An electric Viola Davis glows with sweat, rouge, and power in this successfully filmed version of August Wilson’s play Ma Rainey’s Black Bottom. If she is the immovable object in this play, then Chadwick Boseman is the unstoppable force here. He brings awe and fury to this role. As his final screen performance, we are left contemplating the immensity of his absence when it is all said and done.
The play was adapted for the screen by longtime Wilson interpreter Ruben Santiago-Hudson and directed by George C. Wolfe. It is set around a recording session in 1927 for the famed (real life) blues artist Ma Rainey (Davis) and includes her signature number “Ma Rainey’s Black Bottom.”
Her band, manager, and the recording studio wait for her to arrive, with trepidation and already growing annoyance. This is not the first time Ma and her white manager and the white studio owner have been at odds. They grumble about her attitude and behavior. But there’s also a growing tension between Ma and her new band member, Levee (Boseman).
He is a young upstart trumpeter who is ready to break out on his own and make his own music. He’s also been making eyes at Ma’s girlfriend Dussie Mae. Trying to keep Levee in line are the long-time band mates, Cutler (Coleman Domingo), Toledo (Glynn Turman) and Slow Drag (Michael Potts).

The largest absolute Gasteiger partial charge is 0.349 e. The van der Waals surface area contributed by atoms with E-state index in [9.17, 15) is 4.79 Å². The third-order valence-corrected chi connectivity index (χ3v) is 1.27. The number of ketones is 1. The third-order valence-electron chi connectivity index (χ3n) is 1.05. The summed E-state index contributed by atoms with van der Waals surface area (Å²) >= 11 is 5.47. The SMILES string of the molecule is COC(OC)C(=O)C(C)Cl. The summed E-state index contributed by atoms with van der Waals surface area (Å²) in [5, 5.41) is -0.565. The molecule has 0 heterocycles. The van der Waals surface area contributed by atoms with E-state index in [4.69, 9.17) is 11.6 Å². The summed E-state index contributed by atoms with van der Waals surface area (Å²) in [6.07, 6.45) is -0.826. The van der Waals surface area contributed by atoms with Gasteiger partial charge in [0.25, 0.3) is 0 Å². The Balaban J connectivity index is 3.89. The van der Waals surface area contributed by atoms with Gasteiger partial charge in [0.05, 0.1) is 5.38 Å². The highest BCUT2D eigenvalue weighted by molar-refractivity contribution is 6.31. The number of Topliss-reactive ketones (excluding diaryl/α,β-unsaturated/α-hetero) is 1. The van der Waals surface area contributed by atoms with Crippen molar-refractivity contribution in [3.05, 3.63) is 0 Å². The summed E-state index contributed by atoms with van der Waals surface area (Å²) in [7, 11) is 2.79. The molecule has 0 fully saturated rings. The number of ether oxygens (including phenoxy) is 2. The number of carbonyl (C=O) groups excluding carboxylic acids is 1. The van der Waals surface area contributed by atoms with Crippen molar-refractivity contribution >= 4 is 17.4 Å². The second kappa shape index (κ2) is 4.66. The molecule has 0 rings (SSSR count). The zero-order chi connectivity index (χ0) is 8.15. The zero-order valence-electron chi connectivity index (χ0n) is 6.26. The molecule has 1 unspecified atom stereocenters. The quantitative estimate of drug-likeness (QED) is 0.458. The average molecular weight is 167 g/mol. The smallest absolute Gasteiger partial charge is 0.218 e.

Wolfe’s film bears a golden haze, amber tones, and we feel the blistering heat of the sun. While the original play is set on the brink of spring, Santiago-Hudson transposes the film to the summer. Dust kicks up off the road, sunshine pours in through the windows, and daylight just burns and burns the characters in the street. Everyone is coated with perspiration and this mirrors the rising tensions and pressure cooker of a situation. Bad things happen when no one can cool off.
Like much of Wilson’s work, there is a holding of the past with the present. The conversations may cover lynching, rape, and mob violence, but the issues of white exploitation of Black artists, racial discrimination, and structural oppression are by no means limited to life in 1927. But it also offers a window into a specific time where these Southern touring musicians find no particular welcome in the North. The Great Migration has begun and with it new conflicts in new cities.
Ma is an epic character. Wolfe takes advantage of the medium to illustrate all aspects of her character and her persona. We get a close-up of her expensive gowns with detailed brocade, her grill, her heavy stage make-up, her defiant gulping of a coca cola, and her unmistakable swagger. Moreover, the camera just eats up everything Davis serves.
Ma is unapologetically queer, holding space, and taking up room. Davis shows us that Ma has lived a tough life and her hard-earned work has resulted in this current moment where she has a beautiful new automobile, a young girlfriend, money, and the ability to make these white men wait for her. She is confident, authoritative, and in full possession of herself.